Hale, Halton

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Hale Childe 1.jpg
Statue of John Middleton in Church End, Hale
Hale is located in Cheshire
Location within Cheshire
Population1,898 (2001 Census)[1]
OS grid referenceSJ468824
Civil parish
  • Hale
Unitary authority
Ceremonial county
Sovereign stateUnited Kingdom
Postcode districtL24
Dialling code0151
AmbulanceNorth West
EU ParliamentNorth West England
UK Parliament
List of places
53°20′12″N 2°48′00″W / 53.33673°N 2.80007°W / 53.33673; -2.80007Coordinates: 53°20′12″N 2°48′00″W / 53.33673°N 2.80007°W / 53.33673; -2.80007
Hale Head Lighthouse
Lighthouse at Hale Head - geograph.org.uk - 508931.jpg
Hale Head Lighthouse in 2007
Coordinates53°19′21″N 2°47′39″W / 53.322440°N 2.794197°W / 53.322440; -2.794197
Year first constructed1838 (first)
Year first lit1906 (current)
Constructionbrick tower
Tower shapecylindrical tower with balcony and lantern attached to 1-storey keeper's house
Markings / patternwhite tower and lantern
Tower height17.5 metres (57 ft)
Focal height21.3 metres (70 ft)
ARLHS numberENG-187
Managing agentprivate[2]

Hale is a village and civil parish in the Halton unitary authority of Cheshire, England. According to the 2001 Census it had a population of 1,898.[1] The village is north of the River Mersey, and just to the east of the boundary with Merseyside. It is 2½ miles east of Speke in Liverpool, and 4 miles south-west of Widnes. The nearby village of Halebank is to the north-east.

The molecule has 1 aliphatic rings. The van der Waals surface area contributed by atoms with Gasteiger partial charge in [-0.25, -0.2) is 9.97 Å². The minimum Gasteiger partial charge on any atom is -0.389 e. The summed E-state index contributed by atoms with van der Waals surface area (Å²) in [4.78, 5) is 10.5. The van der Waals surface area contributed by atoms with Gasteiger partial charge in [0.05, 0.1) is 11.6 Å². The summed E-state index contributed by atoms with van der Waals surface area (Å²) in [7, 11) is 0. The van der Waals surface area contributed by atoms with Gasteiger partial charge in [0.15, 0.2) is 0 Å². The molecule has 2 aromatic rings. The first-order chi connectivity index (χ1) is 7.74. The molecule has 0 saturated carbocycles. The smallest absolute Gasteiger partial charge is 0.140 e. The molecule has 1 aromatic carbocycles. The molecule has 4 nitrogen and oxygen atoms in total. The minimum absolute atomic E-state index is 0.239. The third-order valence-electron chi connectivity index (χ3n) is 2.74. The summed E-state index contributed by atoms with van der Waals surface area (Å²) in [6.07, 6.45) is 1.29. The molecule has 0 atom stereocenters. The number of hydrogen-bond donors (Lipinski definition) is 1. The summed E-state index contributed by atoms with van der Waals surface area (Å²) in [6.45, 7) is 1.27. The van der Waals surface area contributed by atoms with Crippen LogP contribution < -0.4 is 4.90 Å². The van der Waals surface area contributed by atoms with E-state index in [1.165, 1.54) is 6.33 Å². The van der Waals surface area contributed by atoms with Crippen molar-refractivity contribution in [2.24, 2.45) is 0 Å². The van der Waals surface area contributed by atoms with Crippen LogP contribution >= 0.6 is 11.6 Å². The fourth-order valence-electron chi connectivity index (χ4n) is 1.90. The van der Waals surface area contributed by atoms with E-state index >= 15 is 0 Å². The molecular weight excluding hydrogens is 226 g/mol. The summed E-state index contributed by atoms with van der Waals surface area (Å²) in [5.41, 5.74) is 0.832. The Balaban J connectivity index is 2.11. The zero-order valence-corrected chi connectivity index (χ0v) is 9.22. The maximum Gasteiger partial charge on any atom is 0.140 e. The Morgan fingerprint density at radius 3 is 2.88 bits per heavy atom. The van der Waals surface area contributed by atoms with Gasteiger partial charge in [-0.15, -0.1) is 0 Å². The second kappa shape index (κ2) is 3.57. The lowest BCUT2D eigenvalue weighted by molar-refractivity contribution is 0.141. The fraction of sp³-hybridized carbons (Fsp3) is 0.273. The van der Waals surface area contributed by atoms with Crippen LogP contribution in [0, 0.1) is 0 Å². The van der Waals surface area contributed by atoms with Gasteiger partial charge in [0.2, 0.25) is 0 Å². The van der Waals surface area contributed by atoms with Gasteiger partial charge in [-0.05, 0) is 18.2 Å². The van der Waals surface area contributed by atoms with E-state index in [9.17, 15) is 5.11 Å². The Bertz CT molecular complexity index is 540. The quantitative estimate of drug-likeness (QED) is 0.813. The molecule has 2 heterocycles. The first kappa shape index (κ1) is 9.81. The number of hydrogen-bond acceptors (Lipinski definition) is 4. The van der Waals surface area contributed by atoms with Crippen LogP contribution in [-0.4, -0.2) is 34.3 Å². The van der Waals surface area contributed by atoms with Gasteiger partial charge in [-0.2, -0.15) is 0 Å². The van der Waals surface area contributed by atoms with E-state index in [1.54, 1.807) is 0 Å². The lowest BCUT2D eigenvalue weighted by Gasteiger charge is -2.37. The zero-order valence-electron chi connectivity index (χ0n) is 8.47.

Historically part of Lancashire, until 1 April 1974 the area formed part of the Whiston Rural District.

Notable people[edit]

John Middleton (1578–1623), the Childe of Hale, was reputed to be nine feet, three inches tall, or 2.8 m. His cottage and grave are located in the village. Just outside St Mary's Church was a wooden carving of the Childe Of Hale which is said to have been life sized. It was replaced in 2013 by a bronze statue 3 metres tall by local sculptor, Diane Gorvin.[3]

Audrey Withers (1905–2001), editor of Vogue between 1940 and 1960, was born in Hale, where her father was a local doctor.[4]

Hale Head Lighthouse[edit]

Hale Head used to be the southernmost point in Lancashire. A lighthouse was established here in 1838; the original octagonal structure was superseded by a taller cylindrical tower in 1906. The light was discontinued in 1958, but the building remains in use as a private residence. The former optic is now in Merseyside Maritime Museum.[5]

See also[edit]


  1. ^ a b "2001 Census: Hale". Office for National Statistics. Retrieved 14 June 2008.
  2. ^ Hale Head The Lighthouse Directory. University of North Carolina at Chapel Hill. Retrieved May 1st, 2016
  3. ^ BBC News: A tall tale: The Childe of Hale remembered (accessed 12 April 2013)
  4. ^ Drusilla Beyfus, 'Withers [married names Stewart, Kennett], (Elizabeth) Audrey (1905–2001), magazine editor' in Oxford Dictionary of National Biography (Oxford University Press, 2005)
  5. ^ Rowlett, Russ. "Lighthouses of Northwest England". The Lighthouse Directory. University of North Carolina at Chapel Hill. Retrieved 2 August 2015.

External links[edit]